The Blue Cell took a monumental step this week with its first classes in the great and very big state of Alaska. In a year of milestones, the achievements this week in Fairbanks may top the list. The acquisition of Command School TTX on paper and on the balance sheet will probably be remembered in future years, but here are a few things about the Alaska adventure.
The initial conversations with the Fairbanks North Star Borough (the county) were generated solely off of The Blue Cell website; this was a first for the company The Blue Cell has grown in each of its three previous years by referral and customer retention, volume pricing and great customized deliveries. In the case of obtaining this new customer, they plugged something into Google and we popped up. They then simply called the 800 number. Interestingly enough, I was the Midwest at the time teaching and happened to be on a break when our 800 service found my phone and rang me. The 907 area code didn’t throw me off because I quickly miss read it as a 970 area (a common area code in Colorado). The lady on the phone simply wanted a price quote for two FEMA G level classes. I was able to send her to our web store and immediately give her a number to work with. In subsequent conversations, she requested information on our past performance with FEMA classes. I was able to provide her with the emails of 7 state training officers we regularly do business with. In the email to her, I actually copied all of the STO’s. From that point on it was contract time and we were off and running.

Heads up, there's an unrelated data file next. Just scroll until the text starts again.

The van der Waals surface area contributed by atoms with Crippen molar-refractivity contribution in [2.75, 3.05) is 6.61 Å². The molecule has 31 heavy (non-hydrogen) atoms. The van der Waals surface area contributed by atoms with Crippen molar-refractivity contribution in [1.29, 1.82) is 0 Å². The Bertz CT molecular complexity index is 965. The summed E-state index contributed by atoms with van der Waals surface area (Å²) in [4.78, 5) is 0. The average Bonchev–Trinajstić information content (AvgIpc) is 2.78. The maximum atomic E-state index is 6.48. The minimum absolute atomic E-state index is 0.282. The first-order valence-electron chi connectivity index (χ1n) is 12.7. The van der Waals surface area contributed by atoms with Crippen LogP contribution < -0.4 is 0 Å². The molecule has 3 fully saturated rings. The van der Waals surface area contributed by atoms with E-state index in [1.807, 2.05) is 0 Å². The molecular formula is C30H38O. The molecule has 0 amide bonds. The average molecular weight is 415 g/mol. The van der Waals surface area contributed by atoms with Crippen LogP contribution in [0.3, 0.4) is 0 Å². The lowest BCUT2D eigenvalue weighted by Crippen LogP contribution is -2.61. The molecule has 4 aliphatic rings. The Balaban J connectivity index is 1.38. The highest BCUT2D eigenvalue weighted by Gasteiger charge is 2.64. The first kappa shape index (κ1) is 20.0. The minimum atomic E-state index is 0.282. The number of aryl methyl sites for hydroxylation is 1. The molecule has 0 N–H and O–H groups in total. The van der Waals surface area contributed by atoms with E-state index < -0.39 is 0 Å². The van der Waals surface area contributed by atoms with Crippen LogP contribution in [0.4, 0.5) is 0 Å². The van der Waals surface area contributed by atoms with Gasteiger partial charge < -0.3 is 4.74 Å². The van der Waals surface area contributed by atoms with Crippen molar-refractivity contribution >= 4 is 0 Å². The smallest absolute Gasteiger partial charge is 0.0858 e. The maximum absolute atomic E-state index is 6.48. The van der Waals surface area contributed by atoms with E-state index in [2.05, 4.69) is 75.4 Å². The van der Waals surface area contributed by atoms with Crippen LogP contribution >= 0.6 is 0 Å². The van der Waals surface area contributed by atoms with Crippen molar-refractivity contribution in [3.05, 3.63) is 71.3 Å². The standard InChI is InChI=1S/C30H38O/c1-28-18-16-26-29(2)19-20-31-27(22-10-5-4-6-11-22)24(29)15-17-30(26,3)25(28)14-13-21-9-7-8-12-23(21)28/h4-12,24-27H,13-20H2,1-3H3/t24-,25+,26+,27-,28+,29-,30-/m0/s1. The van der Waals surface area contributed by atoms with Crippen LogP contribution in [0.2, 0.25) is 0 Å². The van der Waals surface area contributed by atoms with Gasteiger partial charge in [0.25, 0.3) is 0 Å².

During the deliveries this week of Community Mass Care Management and Evacuation and Re-Entry Planning, Hurricane Isaac was pounding the Gulf Coast providing me the opportunity to use contemporary issues in the classroom, create discussion questions, and real mission topics and even assign a little homework. The challenges of isolation, extreme weather conditions and unique governmental structures and laws made for great interactions in the two classes, allowing enhanced think-tanking and planning strategies.
The class also had a University of Alaska Fairbanks graduate student in attendance who has been working on an evacuation / GIS project in conjunction with the Borough that is the most comprehensive and well put together data set I have ever seen. Kate Schaefer’s short presentation on the final day of the week was very impressive and demonstrated what can be done with a clear mission, direction and talented people that are motivated and hard working. Thank you Kate. I also have to thank Randy Pommenville, Emergency Management Coordinator for the University of Alaska, Fairbanks, the participants from the Red Cross and the strategic partners from Fort Wainwright. Lastly I have especially thanks to Stephanie Reynolds and Emergency Manager Craig Malloy for this opportunity, and to all of my new friends in the 49th state. Quyana. I hope to see you all again soon.
Owner, The Blue Cell, LLC